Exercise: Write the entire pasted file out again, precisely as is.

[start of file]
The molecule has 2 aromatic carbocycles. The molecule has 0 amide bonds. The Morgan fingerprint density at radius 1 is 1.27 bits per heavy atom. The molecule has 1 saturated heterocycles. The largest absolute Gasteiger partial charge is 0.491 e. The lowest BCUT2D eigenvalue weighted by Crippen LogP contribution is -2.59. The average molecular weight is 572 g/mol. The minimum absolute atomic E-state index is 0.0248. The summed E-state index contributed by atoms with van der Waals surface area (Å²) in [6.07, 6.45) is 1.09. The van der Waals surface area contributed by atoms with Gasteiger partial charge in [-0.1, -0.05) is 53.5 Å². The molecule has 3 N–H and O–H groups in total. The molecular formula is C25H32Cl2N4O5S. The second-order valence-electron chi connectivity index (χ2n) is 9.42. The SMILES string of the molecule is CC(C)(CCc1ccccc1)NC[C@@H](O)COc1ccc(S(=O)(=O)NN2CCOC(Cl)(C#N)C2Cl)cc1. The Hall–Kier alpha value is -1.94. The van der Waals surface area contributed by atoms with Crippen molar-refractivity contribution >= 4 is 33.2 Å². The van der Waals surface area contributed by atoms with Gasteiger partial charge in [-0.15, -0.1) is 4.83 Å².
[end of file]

The molecule has 2 aromatic carbocycles. The molecule has 0 amide bonds. The Morgan fingerprint density at radius 1 is 1.27 bits per heavy atom. The molecule has 1 saturated heterocycles. The largest absolute Gasteiger partial charge is 0.491 e. The lowest BCUT2D eigenvalue weighted by Crippen LogP contribution is -2.59. The average molecular weight is 572 g/mol. The minimum absolute atomic E-state index is 0.0248. The summed E-state index contributed by atoms with van der Waals surface area (Å²) in [6.07, 6.45) is 1.09. The van der Waals surface area contributed by atoms with Gasteiger partial charge in [-0.1, -0.05) is 53.5 Å². The molecule has 3 N–H and O–H groups in total. The molecular formula is C25H32Cl2N4O5S. The second-order valence-electron chi connectivity index (χ2n) is 9.42. The SMILES string of the molecule is CC(C)(CCc1ccccc1)NC[C@@H](O)COc1ccc(S(=O)(=O)NN2CCOC(Cl)(C#N)C2Cl)cc1. The Hall–Kier alpha value is -1.94. The van der Waals surface area contributed by atoms with Crippen molar-refractivity contribution >= 4 is 33.2 Å². The van der Waals surface area contributed by atoms with Gasteiger partial charge in [-0.15, -0.1) is 4.83 Å².